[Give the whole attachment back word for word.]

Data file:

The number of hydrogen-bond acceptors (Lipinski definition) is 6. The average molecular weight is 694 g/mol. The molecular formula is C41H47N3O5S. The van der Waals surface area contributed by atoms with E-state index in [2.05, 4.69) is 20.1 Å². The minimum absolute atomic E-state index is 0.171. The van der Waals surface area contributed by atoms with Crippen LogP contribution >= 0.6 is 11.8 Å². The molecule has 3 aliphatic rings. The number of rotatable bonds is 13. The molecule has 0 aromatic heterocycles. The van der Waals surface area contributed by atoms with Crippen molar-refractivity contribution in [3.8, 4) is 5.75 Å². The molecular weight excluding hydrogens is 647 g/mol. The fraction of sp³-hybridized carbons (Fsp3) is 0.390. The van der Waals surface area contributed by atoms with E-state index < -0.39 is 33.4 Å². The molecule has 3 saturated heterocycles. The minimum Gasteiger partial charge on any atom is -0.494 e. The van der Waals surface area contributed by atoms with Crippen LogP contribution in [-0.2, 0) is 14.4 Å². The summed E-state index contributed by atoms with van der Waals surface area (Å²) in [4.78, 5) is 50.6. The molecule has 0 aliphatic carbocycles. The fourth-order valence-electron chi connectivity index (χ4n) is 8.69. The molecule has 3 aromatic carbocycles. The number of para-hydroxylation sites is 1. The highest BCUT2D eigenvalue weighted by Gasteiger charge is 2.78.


The number of hydrogen-bond acceptors (Lipinski definition) is 6. The average molecular weight is 694 g/mol. The molecular formula is C41H47N3O5S. The van der Waals surface area contributed by atoms with E-state index in [2.05, 4.69) is 20.1 Å². The minimum absolute atomic E-state index is 0.171. The van der Waals surface area contributed by atoms with Crippen LogP contribution >= 0.6 is 11.8 Å². The molecule has 3 aliphatic rings. The number of rotatable bonds is 13. The molecule has 0 aromatic heterocycles. The van der Waals surface area contributed by atoms with Crippen molar-refractivity contribution in [3.8, 4) is 5.75 Å². The molecular weight excluding hydrogens is 647 g/mol. The fraction of sp³-hybridized carbons (Fsp3) is 0.390. The van der Waals surface area contributed by atoms with E-state index < -0.39 is 33.4 Å². The molecule has 3 saturated heterocycles. The minimum Gasteiger partial charge on any atom is -0.494 e. The van der Waals surface area contributed by atoms with Crippen LogP contribution in [-0.2, 0) is 14.4 Å². The summed E-state index contributed by atoms with van der Waals surface area (Å²) in [4.78, 5) is 50.6. The molecule has 0 aliphatic carbocycles. The fourth-order valence-electron chi connectivity index (χ4n) is 8.69. The molecule has 3 aromatic carbocycles. The number of para-hydroxylation sites is 1. The highest BCUT2D eigenvalue weighted by Gasteiger charge is 2.78.